Hyper-Threading Technology - 1 = 2
Hyper-Threading technology makes a single "physical" processor appear as two "Logical" processors under a Multi-processor operating system. To do this, there is one copy of the architecture state for each "logical" processor, and the "logical" processors share a single set of "physical" execution sources. In short this means that there are two architecture storage mediums but one actual layer of CPU. From a software perspective, this means operating systems and user programs can schedule processes or threads as they are known as, to each logical processor as they would on conventional physical processors, in short, the multi CPU OS's are none the wiser that there is actually only one single CPU.
Each logical processor maintains a complete set of architecture state. This architecture state consists of registers, including the general-purpose registers, the control registers, the advanced programmable interrupt controller (commonly known as APIC, yes that setting in the BIOS of some motherboards) and some machine state registers. From the software's point of view, once the architecture state is duplicated, the OS and other programs see 2 separate processors.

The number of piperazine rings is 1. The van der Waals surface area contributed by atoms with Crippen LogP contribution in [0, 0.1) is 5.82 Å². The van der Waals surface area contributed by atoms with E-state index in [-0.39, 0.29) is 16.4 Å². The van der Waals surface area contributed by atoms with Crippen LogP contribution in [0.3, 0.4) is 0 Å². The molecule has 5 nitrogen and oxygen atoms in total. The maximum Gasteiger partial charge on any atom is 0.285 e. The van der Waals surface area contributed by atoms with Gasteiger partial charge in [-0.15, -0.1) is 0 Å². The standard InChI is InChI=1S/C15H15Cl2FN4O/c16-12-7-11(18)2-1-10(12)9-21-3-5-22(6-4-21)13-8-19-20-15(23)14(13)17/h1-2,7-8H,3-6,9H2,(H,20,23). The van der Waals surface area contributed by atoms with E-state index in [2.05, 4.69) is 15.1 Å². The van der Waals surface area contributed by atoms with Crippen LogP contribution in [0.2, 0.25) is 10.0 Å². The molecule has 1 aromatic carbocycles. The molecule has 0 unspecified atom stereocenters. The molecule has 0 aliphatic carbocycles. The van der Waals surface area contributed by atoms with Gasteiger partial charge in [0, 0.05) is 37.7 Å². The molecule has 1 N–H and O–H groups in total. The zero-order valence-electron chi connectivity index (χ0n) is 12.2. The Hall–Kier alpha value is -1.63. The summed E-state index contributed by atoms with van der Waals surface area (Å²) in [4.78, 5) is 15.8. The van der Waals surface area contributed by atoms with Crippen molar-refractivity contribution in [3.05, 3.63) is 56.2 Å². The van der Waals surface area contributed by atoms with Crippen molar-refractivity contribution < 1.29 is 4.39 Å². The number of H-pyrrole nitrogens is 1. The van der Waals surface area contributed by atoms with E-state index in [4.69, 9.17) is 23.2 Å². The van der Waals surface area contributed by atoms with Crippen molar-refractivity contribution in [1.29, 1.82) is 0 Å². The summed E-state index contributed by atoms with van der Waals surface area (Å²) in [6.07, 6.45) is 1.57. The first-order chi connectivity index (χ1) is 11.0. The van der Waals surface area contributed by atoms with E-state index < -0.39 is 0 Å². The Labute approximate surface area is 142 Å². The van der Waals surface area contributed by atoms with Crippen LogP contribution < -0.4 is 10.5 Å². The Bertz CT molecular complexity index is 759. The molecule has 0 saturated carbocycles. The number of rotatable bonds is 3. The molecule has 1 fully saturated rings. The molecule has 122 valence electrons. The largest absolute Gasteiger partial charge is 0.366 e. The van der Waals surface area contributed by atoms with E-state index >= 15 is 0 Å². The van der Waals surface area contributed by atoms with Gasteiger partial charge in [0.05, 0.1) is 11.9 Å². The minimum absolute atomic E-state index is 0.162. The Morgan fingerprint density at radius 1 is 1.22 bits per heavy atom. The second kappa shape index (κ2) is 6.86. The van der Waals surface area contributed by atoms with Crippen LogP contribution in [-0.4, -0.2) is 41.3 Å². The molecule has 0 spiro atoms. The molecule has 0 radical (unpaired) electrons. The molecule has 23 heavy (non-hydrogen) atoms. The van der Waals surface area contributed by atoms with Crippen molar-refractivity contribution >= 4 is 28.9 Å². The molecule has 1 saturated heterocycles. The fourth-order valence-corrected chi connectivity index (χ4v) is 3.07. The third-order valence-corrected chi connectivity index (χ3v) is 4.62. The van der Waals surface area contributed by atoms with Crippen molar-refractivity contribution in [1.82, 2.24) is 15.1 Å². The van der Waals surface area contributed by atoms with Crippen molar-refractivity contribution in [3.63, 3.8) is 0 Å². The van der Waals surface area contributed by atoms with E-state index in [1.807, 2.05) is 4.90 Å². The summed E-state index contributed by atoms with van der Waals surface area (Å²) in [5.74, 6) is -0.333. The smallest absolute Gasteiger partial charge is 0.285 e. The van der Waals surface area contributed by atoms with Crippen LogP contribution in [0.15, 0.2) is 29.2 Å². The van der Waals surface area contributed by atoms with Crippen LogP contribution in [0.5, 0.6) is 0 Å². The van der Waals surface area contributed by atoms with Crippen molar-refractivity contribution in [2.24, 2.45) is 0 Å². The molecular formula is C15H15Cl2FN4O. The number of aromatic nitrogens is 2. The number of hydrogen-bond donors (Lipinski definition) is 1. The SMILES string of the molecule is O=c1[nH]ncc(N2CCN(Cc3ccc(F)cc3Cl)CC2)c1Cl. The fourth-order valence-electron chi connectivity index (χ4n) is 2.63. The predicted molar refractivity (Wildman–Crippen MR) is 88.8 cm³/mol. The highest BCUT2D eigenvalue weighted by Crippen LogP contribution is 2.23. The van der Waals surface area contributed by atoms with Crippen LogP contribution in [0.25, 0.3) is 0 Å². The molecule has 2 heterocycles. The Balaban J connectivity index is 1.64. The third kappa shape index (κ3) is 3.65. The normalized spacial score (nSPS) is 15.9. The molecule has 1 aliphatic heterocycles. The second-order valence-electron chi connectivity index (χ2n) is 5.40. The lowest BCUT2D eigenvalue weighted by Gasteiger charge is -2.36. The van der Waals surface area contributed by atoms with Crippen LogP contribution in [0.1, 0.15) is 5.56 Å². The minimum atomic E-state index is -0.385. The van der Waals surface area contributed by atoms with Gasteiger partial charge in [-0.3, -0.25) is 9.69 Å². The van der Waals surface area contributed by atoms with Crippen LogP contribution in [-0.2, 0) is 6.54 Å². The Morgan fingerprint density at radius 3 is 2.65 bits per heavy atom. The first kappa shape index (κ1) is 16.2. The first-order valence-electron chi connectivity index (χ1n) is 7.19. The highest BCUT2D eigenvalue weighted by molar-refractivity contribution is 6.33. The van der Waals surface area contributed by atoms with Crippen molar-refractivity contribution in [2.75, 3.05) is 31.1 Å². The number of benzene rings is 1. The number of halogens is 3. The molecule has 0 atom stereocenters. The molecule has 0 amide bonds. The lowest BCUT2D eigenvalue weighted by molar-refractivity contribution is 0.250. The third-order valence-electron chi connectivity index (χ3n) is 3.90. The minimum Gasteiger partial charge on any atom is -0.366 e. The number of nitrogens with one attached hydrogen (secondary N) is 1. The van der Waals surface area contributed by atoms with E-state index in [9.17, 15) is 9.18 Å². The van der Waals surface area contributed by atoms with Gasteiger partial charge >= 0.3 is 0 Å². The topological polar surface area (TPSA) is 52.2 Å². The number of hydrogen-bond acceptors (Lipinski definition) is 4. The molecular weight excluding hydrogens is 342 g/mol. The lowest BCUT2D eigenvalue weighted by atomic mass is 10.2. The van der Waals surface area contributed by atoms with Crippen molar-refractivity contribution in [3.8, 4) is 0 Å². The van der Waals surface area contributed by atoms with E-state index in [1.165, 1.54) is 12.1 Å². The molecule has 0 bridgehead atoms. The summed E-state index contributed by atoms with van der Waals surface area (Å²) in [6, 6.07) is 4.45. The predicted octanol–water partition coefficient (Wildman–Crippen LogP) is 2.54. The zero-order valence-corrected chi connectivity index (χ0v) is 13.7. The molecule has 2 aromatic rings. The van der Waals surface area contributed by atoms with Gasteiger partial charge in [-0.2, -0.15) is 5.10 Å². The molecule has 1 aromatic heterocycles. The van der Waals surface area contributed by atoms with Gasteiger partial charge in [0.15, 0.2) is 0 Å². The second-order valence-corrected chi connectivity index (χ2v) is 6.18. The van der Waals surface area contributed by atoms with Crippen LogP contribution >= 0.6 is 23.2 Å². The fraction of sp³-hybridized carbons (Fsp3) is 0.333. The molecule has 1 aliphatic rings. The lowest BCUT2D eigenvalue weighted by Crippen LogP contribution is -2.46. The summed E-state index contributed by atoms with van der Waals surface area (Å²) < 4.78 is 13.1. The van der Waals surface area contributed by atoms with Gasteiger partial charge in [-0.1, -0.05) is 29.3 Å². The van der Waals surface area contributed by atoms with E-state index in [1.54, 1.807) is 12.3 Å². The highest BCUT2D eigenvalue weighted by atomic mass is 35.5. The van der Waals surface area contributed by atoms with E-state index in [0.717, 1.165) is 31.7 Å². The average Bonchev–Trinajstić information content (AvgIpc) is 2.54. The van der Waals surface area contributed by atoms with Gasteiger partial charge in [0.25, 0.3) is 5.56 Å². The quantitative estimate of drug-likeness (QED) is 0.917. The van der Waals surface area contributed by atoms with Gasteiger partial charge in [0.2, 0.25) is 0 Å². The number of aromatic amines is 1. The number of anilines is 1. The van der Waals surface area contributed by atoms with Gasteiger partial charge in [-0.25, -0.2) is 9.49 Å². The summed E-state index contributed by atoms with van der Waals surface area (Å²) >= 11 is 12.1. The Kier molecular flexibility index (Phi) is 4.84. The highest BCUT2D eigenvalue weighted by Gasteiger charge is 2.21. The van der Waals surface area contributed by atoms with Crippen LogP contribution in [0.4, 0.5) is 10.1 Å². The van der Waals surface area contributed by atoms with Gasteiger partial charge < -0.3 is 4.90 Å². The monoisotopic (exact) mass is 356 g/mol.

This implementation of Hyper-Threading technology only added around 5% to the die size of the already small Intel Pentium 4 CPU. Since the die itself is covered by the Integrated Heat Spreader (HIS) you will see no actual changes in the chip itself as compared to usual.